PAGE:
Akira is a skilled company involved in engine design and development, dealing with the major manufacturers as well on racing engine development as mass production projects. The facility includes all the needed means from first drawings to engine testing, figuring the company global know-how: - Mechanical design - Electronic engine management - Engine building and maintenance - Dyno testing - Track and road testing The search of optimization and performances is practised since years in prestigious championships as WSBK, with the 2013 world title proving a high level in racing engineering. In close collaboration with Brough Superior, Akira has brought mechanical refinement suitable for such top-positioning bike. Its a 88 V-Twin of 997cc with cylinders integrated into a horizontal seal plan semi-dry motor casing. This motor is designed to provide great sensations through wide engine speed, as a bespoke engine it could provide from 100 to 140 hp depending on ECU settings following the customer request.

Akira 2014 Moto GP engine featuring pneumatic distribution










Front fork

Based on the Fior concept (moto GP engineer in 80s and 90s), this front suspension solution have been chosen by Brough Superior for two reasons, it gives to the new SS100 a technical advantages with a perfect matching in its general design. A Technical advantage The double triangle fork allows to dissociate braking and steering to offer a stable but reactive geometry while riding trough curves sequences. Well adapted to urban area (important steering angle) it offers precision and comfort for any kind of ride. The hlins mono-shock offers settings in preload and hydraulics to adapt suspension reactivity to riding habits. A better integration in design Regarding the typical front suspension systems from the 30s t his makes sense, as the famous C a s t l e f o r k g a v e a particular looking to the classic SS100. The new fork system is clearly an evocation of that fitting, but without any technical regression compared to the actual state of art. Due to modern technology (e. g. specific hlins shock) this would be a better compromise as it was for the classic Brough Superiors. The front fork system is made from top-level materials and processes as Aluminium-Magnesium alloy for the fork legs and titanium for the triangles.



Chassis components

Due to global design direction, the V-twin engine have been designed as the main structural chassis component, it makes the link between the front and rear suspensions systems. To f u l f i l t h e a i m o f l i g h t n e s s t h e o t h e r s s t r u c t u r a l components are mainly made from Titanium trellis as suspension triangles and the seat structure. This concept allows a nice and complete vision on the engine with good results in both lightness and stiffness. The swing arm is designed in reference to the classic SS100 but with top-level processes such as aluminiummagnesium alloy swing arm and progressive link rear suspension damped by a fully adjustable hlins shock.


The new Brough Superior SS100 has an outstanding brake system from Beringer. This high tech 4 discs ceramic brake system gathers top level performances and design with better proportions suiting the SS100 neoclassical design (a nice kind of drum looking). The main features of the 4D CMM AEROTEC system: to reduce the gyroscopic effect and the weight while increasing the braking power.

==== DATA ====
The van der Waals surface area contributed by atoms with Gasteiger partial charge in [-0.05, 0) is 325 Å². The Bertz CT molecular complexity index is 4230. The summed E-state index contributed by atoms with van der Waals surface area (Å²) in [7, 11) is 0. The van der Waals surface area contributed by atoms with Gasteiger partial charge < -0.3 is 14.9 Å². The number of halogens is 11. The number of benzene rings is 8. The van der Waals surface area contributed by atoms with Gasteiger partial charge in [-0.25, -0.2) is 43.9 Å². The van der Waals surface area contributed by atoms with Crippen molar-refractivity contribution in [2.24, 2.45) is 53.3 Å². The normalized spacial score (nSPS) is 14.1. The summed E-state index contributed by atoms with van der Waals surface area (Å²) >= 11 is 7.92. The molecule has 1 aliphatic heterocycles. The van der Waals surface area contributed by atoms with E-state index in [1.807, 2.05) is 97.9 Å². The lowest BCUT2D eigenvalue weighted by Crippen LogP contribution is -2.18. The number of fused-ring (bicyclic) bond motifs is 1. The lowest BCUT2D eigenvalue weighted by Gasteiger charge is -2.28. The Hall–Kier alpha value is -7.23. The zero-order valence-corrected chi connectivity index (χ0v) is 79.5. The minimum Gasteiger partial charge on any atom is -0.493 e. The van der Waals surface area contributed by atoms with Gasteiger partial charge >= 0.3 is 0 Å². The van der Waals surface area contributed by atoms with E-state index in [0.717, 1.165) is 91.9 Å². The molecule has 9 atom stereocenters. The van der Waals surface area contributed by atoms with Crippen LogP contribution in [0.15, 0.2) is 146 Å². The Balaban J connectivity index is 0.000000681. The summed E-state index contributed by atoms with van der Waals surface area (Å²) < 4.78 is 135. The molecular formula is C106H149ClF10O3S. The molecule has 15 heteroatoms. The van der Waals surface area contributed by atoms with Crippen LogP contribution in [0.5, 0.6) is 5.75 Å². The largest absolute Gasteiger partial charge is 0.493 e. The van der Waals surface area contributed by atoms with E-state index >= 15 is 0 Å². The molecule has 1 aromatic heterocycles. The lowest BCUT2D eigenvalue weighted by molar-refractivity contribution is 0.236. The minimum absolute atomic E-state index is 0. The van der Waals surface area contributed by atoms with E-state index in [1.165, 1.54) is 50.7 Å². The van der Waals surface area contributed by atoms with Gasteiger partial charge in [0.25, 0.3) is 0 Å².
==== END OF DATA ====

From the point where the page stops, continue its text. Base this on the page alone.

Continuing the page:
Etienne BOCARD sales & technical manager BERINGER SAS

THE ADVANTAGES OF THE QUADRUPLE CMM DISCS Power Increase of 20% compared to a single 320 mm cast iron disc, which allows to the riders to shorten their braking distances significantly. Some comparative tests have shown evidence of this gain as well as a lower temperature of the discs. Manoeuvrability Improvement: The gyroscopic inertia of the Quadruple Disc is 3 times less than the inertia of 320 discs and 30% less the inertia of carbon discs: it represents the decisive advantage of this system. For example, the time spent through a chicane or the time necessary to lean on angle is highly reduced Weight saving is significant compared to the standard systems 320 mm cast iron discs weight: 1950 g 230 mm quadruple discs weight: 800 g The 1150 g saved in non-suspended weight improve the grip of the front Wheel A much longer working life: tests have shown very little wear of the system which allows to consider a working life equal to a full racing season.











Brough Superior SS100 specifications

Engine type : Four stroke 88 V-twin, DOHC, 4 valves per cylinder, water and oil cooled Bore x stroke: 94 mm x 71,8 mm Capacity : 997 cc Power : From 73 kW (100 hp) to 102 kW (140 hp) @ 10 000 rpm, depending on bespoke settings Torque: 125 Nm @ 8 000 rpm Compression ratio: 11: 1

Frame type: Front suspension: Rear suspension: Steel and Titanium tubular trellis Fior double wishbone Ohlins Shock 120 mm (4.72) travel Progressive system Ohlins Shock 130 mm (5.11) travel

Front brake: 4D Ceramic Beringer 2x floating double discs, aluminum-ceramic composite material, diameter 230 mm (9,05), 2x four pistons calipers with radial fixation and special sintered metal pads Rear brake : Single disc brake, aluminum-ceramic com posite material, diameter 230 mm (9,05), 2 pistons caliper with special sintered metal pads Wheels: Front rim: Rear rim: Front tyre: Rear tyre: 18 spokes (aluminum) 3.50 x 18 4.25 x 18 120/70 ZR 18 160/60 ZR 18

Wheelbase: Steering angle: Trail: Front wheel: Rear wheel: Dry weight: 1 550 mm (61.02) 24,6 96,7 mm (3.80) 18 18 180 kg (395 lb)